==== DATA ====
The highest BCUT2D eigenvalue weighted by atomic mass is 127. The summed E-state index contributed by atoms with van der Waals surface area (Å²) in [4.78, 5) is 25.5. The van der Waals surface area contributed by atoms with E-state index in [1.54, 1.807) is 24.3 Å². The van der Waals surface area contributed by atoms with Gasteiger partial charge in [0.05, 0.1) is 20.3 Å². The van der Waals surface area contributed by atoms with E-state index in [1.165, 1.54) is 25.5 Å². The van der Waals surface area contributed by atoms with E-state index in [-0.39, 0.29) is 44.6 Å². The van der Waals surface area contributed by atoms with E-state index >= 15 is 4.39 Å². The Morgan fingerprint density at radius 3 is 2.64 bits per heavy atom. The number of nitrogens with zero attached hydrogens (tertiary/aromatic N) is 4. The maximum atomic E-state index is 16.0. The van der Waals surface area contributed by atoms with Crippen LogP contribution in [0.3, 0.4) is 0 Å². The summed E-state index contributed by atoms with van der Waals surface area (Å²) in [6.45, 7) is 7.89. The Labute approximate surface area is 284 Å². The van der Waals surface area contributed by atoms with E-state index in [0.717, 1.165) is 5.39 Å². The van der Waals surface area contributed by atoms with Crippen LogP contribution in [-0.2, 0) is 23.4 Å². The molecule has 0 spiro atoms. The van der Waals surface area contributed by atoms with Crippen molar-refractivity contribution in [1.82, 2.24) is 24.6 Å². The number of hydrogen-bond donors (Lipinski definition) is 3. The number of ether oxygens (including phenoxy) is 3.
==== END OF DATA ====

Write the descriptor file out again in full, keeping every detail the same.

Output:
The highest BCUT2D eigenvalue weighted by atomic mass is 127. The summed E-state index contributed by atoms with van der Waals surface area (Å²) in [4.78, 5) is 25.5. The van der Waals surface area contributed by atoms with E-state index in [1.54, 1.807) is 24.3 Å². The van der Waals surface area contributed by atoms with Gasteiger partial charge in [0.05, 0.1) is 20.3 Å². The van der Waals surface area contributed by atoms with E-state index in [1.165, 1.54) is 25.5 Å². The van der Waals surface area contributed by atoms with E-state index in [-0.39, 0.29) is 44.6 Å². The van der Waals surface area contributed by atoms with E-state index >= 15 is 4.39 Å². The Morgan fingerprint density at radius 3 is 2.64 bits per heavy atom. The number of nitrogens with zero attached hydrogens (tertiary/aromatic N) is 4. The maximum atomic E-state index is 16.0. The van der Waals surface area contributed by atoms with Crippen LogP contribution in [0.3, 0.4) is 0 Å². The summed E-state index contributed by atoms with van der Waals surface area (Å²) in [6.45, 7) is 7.89. The Labute approximate surface area is 284 Å². The van der Waals surface area contributed by atoms with E-state index in [0.717, 1.165) is 5.39 Å². The van der Waals surface area contributed by atoms with Crippen LogP contribution in [-0.2, 0) is 23.4 Å². The molecule has 0 spiro atoms. The van der Waals surface area contributed by atoms with Crippen molar-refractivity contribution in [1.82, 2.24) is 24.6 Å². The number of hydrogen-bond donors (Lipinski definition) is 3. The number of ether oxygens (including phenoxy) is 3.